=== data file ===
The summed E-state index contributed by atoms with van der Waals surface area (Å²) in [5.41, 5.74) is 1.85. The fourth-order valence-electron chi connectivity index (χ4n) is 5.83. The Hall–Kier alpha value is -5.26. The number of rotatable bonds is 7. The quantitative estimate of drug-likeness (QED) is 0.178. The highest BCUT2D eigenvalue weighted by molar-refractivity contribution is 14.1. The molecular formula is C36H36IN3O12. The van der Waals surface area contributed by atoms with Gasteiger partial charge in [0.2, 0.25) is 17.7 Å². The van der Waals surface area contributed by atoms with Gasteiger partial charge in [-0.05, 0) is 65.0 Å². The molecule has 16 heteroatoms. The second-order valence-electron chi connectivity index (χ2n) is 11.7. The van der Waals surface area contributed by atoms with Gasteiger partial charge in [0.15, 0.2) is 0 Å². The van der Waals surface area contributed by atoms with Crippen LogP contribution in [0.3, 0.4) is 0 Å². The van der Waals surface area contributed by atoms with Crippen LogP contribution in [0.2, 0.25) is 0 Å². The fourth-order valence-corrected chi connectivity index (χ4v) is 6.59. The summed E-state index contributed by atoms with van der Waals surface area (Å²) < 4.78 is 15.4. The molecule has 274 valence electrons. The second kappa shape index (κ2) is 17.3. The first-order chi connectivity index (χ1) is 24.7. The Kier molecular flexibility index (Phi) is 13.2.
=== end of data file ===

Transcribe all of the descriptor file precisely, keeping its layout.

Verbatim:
The summed E-state index contributed by atoms with van der Waals surface area (Å²) in [5.41, 5.74) is 1.85. The fourth-order valence-electron chi connectivity index (χ4n) is 5.83. The Hall–Kier alpha value is -5.26. The number of rotatable bonds is 7. The quantitative estimate of drug-likeness (QED) is 0.178. The highest BCUT2D eigenvalue weighted by molar-refractivity contribution is 14.1. The molecular formula is C36H36IN3O12. The van der Waals surface area contributed by atoms with Gasteiger partial charge in [0.2, 0.25) is 17.7 Å². The van der Waals surface area contributed by atoms with Gasteiger partial charge in [-0.05, 0) is 65.0 Å². The molecule has 16 heteroatoms. The second-order valence-electron chi connectivity index (χ2n) is 11.7. The van der Waals surface area contributed by atoms with Gasteiger partial charge in [0.15, 0.2) is 0 Å². The van der Waals surface area contributed by atoms with Crippen LogP contribution in [0.3, 0.4) is 0 Å². The van der Waals surface area contributed by atoms with Crippen LogP contribution in [0.2, 0.25) is 0 Å². The fourth-order valence-corrected chi connectivity index (χ4v) is 6.59. The summed E-state index contributed by atoms with van der Waals surface area (Å²) < 4.78 is 15.4. The molecule has 274 valence electrons. The second kappa shape index (κ2) is 17.3. The first-order chi connectivity index (χ1) is 24.7. The Kier molecular flexibility index (Phi) is 13.2.